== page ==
To speak the unspeakable, that is often the poet’s job. Finding a language for what otherwise goes shoved under the worldwide carpet. In Dawn Lundy Martin’s beautiful and uncompromising new book, “A Gathering of Matter/A Matter of Gathering,” we are given a language for the body. The body as object of obsession, the body as lover, the body as slave, the body as violator, and violated. The winner of the Cave Canem Poetry Prize and published by the University of Georgia Press, Martin’s book has made her a Lambda Literary Award Finalist. And I for one, hope she wins.

The book’s steady desire to dissect the body in a way that reaches below the skin creates a constant tension buoyed by moments of true joy and a fierce defense of the wrecked heart. With language anchored in a cutting rhythm, Martin’s poems push and pull between lyric beauty and the painful truth of human cruelty.
In her poem, “The Symbolic Nature of Chaos” Dawn Lundy Martin writes,
Fabrication. It emits. It gags.
Steams into lips, slightly,
unconsciously parted. Putrid
breath escapes, unbeknownst.
Amid this fury, she wrote me a love letter. She said, “If you were
here I wouldn’t miss you this much.” She said, “There is cauliflower
growing amongst what has been planted.”
The body bends down so the wrists
are at the ankles. Exposed. Buckling.
[a matter of gathering
[the stray, unremarkable—
the reason of wings, you’ll notice.
Amid some beauty, one wall, for example, paved in patterned red
paper. Of please, please, I’m waiting. To cut. [This cutting.] And run.
Skin is felt, is raised, surfaced. Pulling down into haggard drown.
To stench of one’s own desire. They call and call from dark channels,
by hoards, knowing this—her viscera.
Her blue mound, a sapling. One remembers the gesture of a deep
footstep, the legs only, extending as if in awe. One remembers
the gutted r’s and o’s, the white haw, like my devil,
like the devil I keep.
Here, Martin employs the fragments of the mind’s wandering, the inner monologue of self- judgment and despair, and yet continues to ground the poem in the day’s simple details. Using the letter, the cauliflower, the garden, Martin brings us back to the physical world. The great power of this poem, is how it deftly swings between the mind’s tricks of memory and the agonizing fury of blame and reflection to the constant returning of what is standing in front of us, what is “real.” The two worlds colliding in what seems an impossible manner. Like one stunned after an accident, who believes the accident is still happening, the speaker exists in simultaneity. This is the devil she keeps.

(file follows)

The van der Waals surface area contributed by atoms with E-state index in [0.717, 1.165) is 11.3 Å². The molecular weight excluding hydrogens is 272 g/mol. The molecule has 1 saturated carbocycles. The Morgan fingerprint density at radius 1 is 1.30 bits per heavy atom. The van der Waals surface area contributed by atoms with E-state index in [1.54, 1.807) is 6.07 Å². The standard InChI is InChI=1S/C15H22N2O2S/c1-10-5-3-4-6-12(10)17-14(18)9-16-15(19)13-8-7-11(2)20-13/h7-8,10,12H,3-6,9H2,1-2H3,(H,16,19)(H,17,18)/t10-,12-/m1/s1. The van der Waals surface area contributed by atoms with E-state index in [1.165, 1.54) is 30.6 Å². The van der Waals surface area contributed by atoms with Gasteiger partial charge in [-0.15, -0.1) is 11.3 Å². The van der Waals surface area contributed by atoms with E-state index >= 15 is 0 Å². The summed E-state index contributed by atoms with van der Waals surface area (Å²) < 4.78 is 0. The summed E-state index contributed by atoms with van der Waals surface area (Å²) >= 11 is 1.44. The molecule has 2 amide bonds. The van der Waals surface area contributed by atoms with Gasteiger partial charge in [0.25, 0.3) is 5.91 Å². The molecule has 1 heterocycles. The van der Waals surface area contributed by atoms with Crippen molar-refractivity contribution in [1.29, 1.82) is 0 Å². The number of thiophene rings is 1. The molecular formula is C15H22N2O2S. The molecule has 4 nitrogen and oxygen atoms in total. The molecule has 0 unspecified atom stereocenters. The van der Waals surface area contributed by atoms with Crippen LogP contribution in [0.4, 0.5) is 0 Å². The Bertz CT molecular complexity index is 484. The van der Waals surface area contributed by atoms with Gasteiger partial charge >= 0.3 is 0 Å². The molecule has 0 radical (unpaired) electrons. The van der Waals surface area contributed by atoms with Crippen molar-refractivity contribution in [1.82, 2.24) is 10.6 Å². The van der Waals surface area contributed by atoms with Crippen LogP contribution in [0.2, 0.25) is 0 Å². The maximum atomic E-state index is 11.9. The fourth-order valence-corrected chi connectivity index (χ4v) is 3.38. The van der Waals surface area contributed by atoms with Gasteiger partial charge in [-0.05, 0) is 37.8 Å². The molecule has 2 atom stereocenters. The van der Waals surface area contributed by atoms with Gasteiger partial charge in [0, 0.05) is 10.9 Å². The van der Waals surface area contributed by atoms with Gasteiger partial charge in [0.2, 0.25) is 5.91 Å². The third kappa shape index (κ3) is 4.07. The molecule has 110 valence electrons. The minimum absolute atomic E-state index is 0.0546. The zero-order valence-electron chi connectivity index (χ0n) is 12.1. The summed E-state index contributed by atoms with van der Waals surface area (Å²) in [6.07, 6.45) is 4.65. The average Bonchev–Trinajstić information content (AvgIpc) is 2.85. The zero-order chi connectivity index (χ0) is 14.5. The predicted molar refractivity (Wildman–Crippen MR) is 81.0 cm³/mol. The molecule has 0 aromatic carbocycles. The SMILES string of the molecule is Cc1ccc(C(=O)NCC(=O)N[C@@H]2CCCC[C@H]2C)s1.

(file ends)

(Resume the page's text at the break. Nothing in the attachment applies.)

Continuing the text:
In making the inner monologue combust with the present moment, Martin uses fragments and a staccato rhythm. Then, when the shift occurs, the movement back to the present comes in longer lines, let’s us enter the conversation. This changing of poetic forms along with the thick, plummeting language, allows Martin’s poetry to bloom intricate dialogues between the mind and the body.
Throughout the book, Dawn Lundy Martin has an innate ability to create a poetry that is speaking both to itself and to the reader, allowing for a feeling of being invited in and eavesdropping at the same time. This is the great pleasure of the book, even in the harshest most violent poems, there is a safety in her confident rhythms and forms, a celebration of power and awe. Martin is a poet unfolding the darkness with overwhelming talent, strength, and desire. And her desire is contagious, as is her poetry.

Originally Published: April 24th, 2008

Ada Limón is the author of Lucky Wreck (2006), This Big Fake World (2006), Sharks in the Rivers (2010), and Bright Dead Things (2015), a finalist for the National Book Award and the National Books Critics Circle Award. She earned an MFA from New York University, and is the recipient of...

  1. April 25, 2008
     Nicole Callihan

    Truly contagious desire. Thanks for this review, Ada.

  2. April 27, 2008
     Zachary Bos

    Does the posting of reviews on Harriet not circumvent the editors' purview in the print journal, which I consider to be TPF's organ of opinion? Or shall I be less puzzled if I think of Harriet and Poetry as entirely separate enterprises, each complementing without duplicating the work of the other?

  3. April 28, 2008
     Don Share

    Hi, Zachary!
    The latter. We are completely distinct, editorially, though obviously the magazine folks can chime in here, and there are other forms of synergy and synchronicity that might arise now and then...
    Yrs., Don